8 Thinking Errors That You May be Experiencing Right Now
Written by Lauren Gumpert
01 Anxiety, fear and guilt-tripping are on the incline amidst the Covid-19 pandemic.
02 With the increase in anxiety, Lauren is trying to relearn something her therapist taught her years ago: thoughts are not facts.
03 None of us can predict the future. No one knows what is going to happen a day, a week, or a month from now. Try not to let thoughts or predictions about the future get the best of you.
I’m trying something new. Whenever shit hits the fan, I ask myself: What can I learn from this?
Right now, I am re-learning something that my therapist taught me years ago when I was first diagnosed with OCD: Thoughts are not facts.
Thoughts happen. They are the product of a normal, healthy, functioning brain. In fact, our brain generates tens of thousands of thoughts per day.
Often, the thoughts are triggered by something in our environment (aka Covid-19) and most of them are irrational, nonsensical and untrue. Many of us are not even aware of our thoughts. Endless chatter fills our minds and it feels normal. At times, we get “stuck” in harmful thinking patterns without even realizing it.
Now more than ever, we need to be aware of our thoughts and how they are affecting our lives and relationships. We are all spending more time at home alone with our minds, and this can cause our mental health to nosedive. I don’t know about you, but I’ve been getting wrapped up in some unproductive thinking patterns over the past couple of days. And it has done nothing but cause stress. The first step to getting out of these thinking habits is to recognize when they are taking place.
Here are 8 thinking errors that you may be experiencing right now:
1) Black or White Thinking
One thing that I’ve been thinking a lot recently is “you’re either part of the problem or the solution.” This is flawed thinking, because we are all part of the problem and the solution. Everything is a mixture of both bad and good; not simply one or the other. There is always grey area. For example, there will likely be some good that comes from the Coronavirus, even though it seems all bad right now.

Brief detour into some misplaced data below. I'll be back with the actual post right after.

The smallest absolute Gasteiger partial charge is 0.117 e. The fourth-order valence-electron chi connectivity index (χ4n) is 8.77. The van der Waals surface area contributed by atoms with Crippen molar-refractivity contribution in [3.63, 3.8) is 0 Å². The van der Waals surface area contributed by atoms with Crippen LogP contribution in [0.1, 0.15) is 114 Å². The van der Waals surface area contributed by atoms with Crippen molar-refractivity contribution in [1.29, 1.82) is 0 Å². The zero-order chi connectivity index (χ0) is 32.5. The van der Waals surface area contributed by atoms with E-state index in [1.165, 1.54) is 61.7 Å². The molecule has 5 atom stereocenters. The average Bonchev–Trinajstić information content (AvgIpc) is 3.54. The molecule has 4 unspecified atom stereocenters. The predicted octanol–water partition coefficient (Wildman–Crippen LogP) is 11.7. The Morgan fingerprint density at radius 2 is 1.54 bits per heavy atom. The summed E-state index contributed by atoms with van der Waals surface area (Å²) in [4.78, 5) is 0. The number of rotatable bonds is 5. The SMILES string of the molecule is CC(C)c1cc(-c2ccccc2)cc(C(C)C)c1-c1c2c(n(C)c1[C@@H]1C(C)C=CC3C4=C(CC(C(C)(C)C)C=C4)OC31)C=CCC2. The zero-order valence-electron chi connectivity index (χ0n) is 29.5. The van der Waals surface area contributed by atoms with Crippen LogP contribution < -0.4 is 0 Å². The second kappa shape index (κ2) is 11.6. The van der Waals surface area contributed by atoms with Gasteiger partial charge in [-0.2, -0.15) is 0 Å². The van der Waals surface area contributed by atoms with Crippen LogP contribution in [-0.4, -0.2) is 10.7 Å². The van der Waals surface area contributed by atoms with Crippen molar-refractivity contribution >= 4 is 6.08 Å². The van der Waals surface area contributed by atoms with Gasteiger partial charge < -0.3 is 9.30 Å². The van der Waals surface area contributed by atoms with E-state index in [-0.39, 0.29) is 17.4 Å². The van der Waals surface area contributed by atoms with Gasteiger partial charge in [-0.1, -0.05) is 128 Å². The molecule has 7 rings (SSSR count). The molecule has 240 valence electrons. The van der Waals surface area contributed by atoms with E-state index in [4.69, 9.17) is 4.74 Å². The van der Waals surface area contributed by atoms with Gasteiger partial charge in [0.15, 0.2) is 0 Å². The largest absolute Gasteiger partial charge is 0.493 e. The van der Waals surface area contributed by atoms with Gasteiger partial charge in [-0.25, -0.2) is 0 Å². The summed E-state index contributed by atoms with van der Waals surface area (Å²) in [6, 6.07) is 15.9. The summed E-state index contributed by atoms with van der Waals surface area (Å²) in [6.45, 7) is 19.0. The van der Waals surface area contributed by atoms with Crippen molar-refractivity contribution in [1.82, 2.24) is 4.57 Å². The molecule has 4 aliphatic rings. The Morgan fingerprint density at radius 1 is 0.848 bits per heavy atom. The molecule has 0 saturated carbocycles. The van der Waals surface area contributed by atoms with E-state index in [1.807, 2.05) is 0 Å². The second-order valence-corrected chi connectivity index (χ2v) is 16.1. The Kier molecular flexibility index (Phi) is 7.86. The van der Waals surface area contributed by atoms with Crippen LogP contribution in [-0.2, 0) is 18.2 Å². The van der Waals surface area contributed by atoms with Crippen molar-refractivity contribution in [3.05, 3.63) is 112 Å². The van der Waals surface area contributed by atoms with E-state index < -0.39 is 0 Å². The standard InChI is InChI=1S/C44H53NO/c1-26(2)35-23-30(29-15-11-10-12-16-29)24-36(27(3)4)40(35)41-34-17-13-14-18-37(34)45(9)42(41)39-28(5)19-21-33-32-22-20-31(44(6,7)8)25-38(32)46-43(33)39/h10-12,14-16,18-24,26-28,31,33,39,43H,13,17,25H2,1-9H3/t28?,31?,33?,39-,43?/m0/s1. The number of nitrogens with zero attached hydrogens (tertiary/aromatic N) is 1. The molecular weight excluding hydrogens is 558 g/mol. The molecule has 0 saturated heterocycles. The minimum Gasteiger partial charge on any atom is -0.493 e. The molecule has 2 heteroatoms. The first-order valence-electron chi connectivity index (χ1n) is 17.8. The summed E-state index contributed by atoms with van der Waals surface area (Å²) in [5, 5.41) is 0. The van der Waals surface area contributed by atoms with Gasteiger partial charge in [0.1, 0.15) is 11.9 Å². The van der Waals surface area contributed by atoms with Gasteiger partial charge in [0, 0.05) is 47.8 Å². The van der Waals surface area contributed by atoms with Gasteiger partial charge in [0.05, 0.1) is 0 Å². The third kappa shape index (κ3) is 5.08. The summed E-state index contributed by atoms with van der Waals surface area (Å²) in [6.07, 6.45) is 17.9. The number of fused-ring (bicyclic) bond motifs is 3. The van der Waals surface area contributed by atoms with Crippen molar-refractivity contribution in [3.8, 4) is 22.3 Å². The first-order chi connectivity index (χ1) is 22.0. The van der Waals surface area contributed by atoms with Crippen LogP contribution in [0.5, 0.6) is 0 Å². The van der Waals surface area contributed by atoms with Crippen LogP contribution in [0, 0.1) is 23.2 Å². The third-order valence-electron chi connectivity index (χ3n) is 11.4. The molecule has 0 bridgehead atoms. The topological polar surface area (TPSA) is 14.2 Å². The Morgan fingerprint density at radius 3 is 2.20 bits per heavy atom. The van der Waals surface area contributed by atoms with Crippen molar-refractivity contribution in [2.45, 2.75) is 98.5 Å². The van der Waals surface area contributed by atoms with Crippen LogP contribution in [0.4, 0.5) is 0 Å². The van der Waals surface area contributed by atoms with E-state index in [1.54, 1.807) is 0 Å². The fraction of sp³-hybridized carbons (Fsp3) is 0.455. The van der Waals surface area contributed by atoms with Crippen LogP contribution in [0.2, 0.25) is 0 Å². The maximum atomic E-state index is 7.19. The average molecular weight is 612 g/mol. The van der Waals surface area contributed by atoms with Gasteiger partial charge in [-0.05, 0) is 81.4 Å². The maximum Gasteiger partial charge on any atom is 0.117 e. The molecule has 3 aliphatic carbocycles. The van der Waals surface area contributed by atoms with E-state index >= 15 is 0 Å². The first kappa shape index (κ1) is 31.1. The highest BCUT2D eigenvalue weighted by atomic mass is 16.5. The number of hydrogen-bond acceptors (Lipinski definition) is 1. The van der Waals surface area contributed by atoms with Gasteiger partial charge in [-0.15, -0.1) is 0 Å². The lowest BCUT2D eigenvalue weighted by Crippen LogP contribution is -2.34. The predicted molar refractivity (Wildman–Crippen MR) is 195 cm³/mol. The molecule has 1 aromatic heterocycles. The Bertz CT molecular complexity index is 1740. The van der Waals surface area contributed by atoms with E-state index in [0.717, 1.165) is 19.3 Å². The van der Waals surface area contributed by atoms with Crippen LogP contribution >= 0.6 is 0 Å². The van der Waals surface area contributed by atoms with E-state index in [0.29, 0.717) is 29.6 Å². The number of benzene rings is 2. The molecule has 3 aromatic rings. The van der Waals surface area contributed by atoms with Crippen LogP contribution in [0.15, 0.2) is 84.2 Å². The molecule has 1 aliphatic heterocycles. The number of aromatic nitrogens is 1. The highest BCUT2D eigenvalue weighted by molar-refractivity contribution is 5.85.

Are you thinking things like: No one is taking this seriously!! Everyone is going about their lives as usual! This is obviously not true, but it’s easy to get stuck in this train of thought when you see others out-and-about who appear unaffected.
3) Filtering Out the Positive
Media makes this easy, but you also have a choice in what you consume and how you respond. Are you going to dwell on the one piece of negative news, or instead focus on something positive? My mind feels like it has been overcome by the coronavirus. But the truth is that life goes on – there are still a lot of good things happening in the world, whether you believe it or not.
You become trapped in this thinking error any time you fool yourself into believing that you know what someone else is thinking or feeling, or why they are behaving a certain way. You don’t! Everyone is responding to these events differently, and it’s not fair to judge. We do not know what their motives or experiences are.
Any time that you assume the worst outcome, you’re catastrophizing. The worst-case scenario does not often come to fruition. Yes, times are tough right now, but probably not as horrible as you’re making them out to be in your mind.
6) Emotional Reasoning
Emotional reasoning occurs when we assume that our feelings have meaning. For example: “I feel so guilty about going to the store, I must have transmitted the virus” or “I’m feeling a bit down, probably because the world is going to hell in a handbasket.” False! Like thoughts, feelings often don’t mean anything – they are just our body’s reaction to what is happening around us.
7) Predicting the Future
None of us can predict the future. Not religious leaders, not doctors, not scientists, not social media influencers. No one knows what is going to happen a day, a week, or a month from now. Try not to let thoughts or predictions about the future get the best of you.
8) Shaming (self or others)
Personal shaming and guilt-tripping is happening all over television and social media, but they are not doing us any good. A clue that you’ve gotten stuck in this thinking error is if any time that you find yourself using the word “should.”
For example, you may think “They should have done this” or “I should do that.” The word "should" itself automatically takes us out of the present moment. What can you do realistically, right here and now? Do that instead of getting caught in a “should” shaming trap. Remember, you can’t control anyone or anything except yourself.
In summary, don’t believe everything you think! Try to become more aware of your thought patterns (mindfulness mediation really helps with this) so that you don’t make an already hard situation even harder. Like one of my favorite authors, Glennon Doyle, always says: “We can do hard things.” Though we may be apart physically, we are all going through this together.
About the author
Lauren is a writer, yoga teacher, and Speech-Language Therapist who struggles with anxiety, depression, and OCD. She shares about her healing journey and offers encouragement and inspiration on her blog, www.fullwellself.com. You can also connect with her on twitter and instagram @fullwellself.